My RV’s floor squeaks with no apparent water damage. What can I look for?
My trailer’s kitchen floor and living room floor squeak, but there’s no water damage. What should I look for? Thank you. —Tammy, 2016 Keystone Denali TT
2024 Cherokee Wolf Pup 13BC – Small but feature-packed
By Tony Barthel
For all the people who see RVs getting bigger and more complicated, allow me to present the Forest River Cherokee Wolf Pup 13BC. This is a small, no slide travel trailer with a slightly unusual floor plan that makes me think of how vintage trailers used to be configured. This is one some people are either going to love, or they’re going to loathe. What’s unusual in here?
In the RV Shop with Dustin
What is a vacuum breaker check valve and why do I need it?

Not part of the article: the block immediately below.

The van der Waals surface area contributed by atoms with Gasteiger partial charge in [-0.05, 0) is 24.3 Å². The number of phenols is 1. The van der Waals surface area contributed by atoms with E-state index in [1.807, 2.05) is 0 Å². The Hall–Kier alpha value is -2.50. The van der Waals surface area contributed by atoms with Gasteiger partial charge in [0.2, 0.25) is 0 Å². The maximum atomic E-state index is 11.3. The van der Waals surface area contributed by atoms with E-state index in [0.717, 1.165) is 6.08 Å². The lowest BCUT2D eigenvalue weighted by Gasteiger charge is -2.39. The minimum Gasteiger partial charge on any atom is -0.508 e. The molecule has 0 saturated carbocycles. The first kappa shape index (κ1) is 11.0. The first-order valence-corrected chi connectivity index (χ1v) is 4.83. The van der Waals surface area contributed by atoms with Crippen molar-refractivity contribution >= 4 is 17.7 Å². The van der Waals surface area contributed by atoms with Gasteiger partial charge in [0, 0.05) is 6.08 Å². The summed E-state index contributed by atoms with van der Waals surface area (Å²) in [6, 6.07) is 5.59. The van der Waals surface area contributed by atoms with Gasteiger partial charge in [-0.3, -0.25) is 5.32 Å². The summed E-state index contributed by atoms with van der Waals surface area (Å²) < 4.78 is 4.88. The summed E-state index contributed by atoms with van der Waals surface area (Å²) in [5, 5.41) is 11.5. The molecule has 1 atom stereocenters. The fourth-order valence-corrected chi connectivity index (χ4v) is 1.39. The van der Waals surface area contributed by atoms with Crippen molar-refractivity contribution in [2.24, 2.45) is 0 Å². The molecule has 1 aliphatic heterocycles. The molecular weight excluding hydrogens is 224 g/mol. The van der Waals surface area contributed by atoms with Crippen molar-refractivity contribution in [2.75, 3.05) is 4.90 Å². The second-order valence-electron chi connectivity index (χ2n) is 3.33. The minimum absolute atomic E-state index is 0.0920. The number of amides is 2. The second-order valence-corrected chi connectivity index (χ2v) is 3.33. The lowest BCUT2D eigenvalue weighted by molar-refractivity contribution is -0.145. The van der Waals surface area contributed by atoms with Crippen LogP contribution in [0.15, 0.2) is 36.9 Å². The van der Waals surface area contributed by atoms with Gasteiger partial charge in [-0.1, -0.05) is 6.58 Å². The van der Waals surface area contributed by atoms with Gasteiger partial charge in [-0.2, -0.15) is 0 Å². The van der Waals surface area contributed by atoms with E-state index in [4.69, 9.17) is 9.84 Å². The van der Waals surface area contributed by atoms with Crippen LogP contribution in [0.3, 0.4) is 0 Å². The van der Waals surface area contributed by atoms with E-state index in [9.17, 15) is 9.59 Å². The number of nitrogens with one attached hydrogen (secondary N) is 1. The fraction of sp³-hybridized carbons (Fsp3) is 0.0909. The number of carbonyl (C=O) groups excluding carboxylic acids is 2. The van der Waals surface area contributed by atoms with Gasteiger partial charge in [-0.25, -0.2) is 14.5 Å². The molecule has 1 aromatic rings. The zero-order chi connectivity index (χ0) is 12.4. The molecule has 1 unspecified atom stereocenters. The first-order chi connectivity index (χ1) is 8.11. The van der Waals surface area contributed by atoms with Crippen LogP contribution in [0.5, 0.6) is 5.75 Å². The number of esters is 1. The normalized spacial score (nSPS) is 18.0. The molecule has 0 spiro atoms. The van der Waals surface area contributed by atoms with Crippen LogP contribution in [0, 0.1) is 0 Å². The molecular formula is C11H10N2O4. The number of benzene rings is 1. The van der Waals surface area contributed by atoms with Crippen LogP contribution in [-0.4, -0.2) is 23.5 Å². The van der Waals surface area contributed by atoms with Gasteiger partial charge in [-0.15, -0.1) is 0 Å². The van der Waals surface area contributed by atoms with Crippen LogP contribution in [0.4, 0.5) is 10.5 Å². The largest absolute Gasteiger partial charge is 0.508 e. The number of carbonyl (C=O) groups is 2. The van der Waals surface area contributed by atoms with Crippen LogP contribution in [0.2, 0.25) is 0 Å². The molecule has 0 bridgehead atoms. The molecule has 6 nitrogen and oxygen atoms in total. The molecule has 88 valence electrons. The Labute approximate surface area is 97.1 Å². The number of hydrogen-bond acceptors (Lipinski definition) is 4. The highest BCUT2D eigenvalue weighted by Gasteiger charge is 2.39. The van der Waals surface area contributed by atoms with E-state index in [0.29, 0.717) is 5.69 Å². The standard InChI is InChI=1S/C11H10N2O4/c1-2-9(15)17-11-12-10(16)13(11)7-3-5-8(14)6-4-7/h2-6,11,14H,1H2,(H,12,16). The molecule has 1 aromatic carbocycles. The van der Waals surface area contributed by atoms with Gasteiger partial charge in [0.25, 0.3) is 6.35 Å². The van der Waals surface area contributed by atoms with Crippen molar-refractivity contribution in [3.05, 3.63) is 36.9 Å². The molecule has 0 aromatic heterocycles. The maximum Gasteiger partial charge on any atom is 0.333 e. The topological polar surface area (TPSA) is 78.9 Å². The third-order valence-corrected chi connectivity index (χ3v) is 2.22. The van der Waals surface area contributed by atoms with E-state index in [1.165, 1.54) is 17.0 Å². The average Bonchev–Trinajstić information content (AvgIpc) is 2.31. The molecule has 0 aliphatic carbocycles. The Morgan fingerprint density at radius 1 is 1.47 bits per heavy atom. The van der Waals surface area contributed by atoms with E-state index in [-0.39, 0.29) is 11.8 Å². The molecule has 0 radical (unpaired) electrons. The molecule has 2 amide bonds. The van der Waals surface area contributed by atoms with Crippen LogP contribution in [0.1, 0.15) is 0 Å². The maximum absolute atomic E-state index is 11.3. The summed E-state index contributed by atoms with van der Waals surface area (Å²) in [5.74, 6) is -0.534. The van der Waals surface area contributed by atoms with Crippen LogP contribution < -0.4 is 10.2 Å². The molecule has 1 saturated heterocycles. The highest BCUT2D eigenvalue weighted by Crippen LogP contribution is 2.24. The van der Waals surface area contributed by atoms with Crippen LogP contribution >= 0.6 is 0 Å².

By Dustin Simpson
There are so many questions about the black tank flush system, so here is a post to help out. You or your spouse may have noticed this vacuum breaker under a sink or behind a cabinet drawer. Here is some information and some pictures to help you understand what it does.
The black tank flushing system is a straightforward system that uses fresh water from a hose connection to flush your black tank to help clean it out.
Video of the day
Ghost hunter buys world’s most expensive ghost-hunting van RV
By Cheri Sicard
In the video below we join ghost hunter (yep, that is now a thing) CJ Faison for a tour of his new ghost-hunting van.
Besides being able to use the van as his mobile home on wheels just like any other van lifer, CJ’s Mercedes Sprinter van also houses his extensive ghost-hunting equipment so he is ready to hunt ghosts no matter where he roams.
Nail-biting stories of sketchy people while camping. What to do?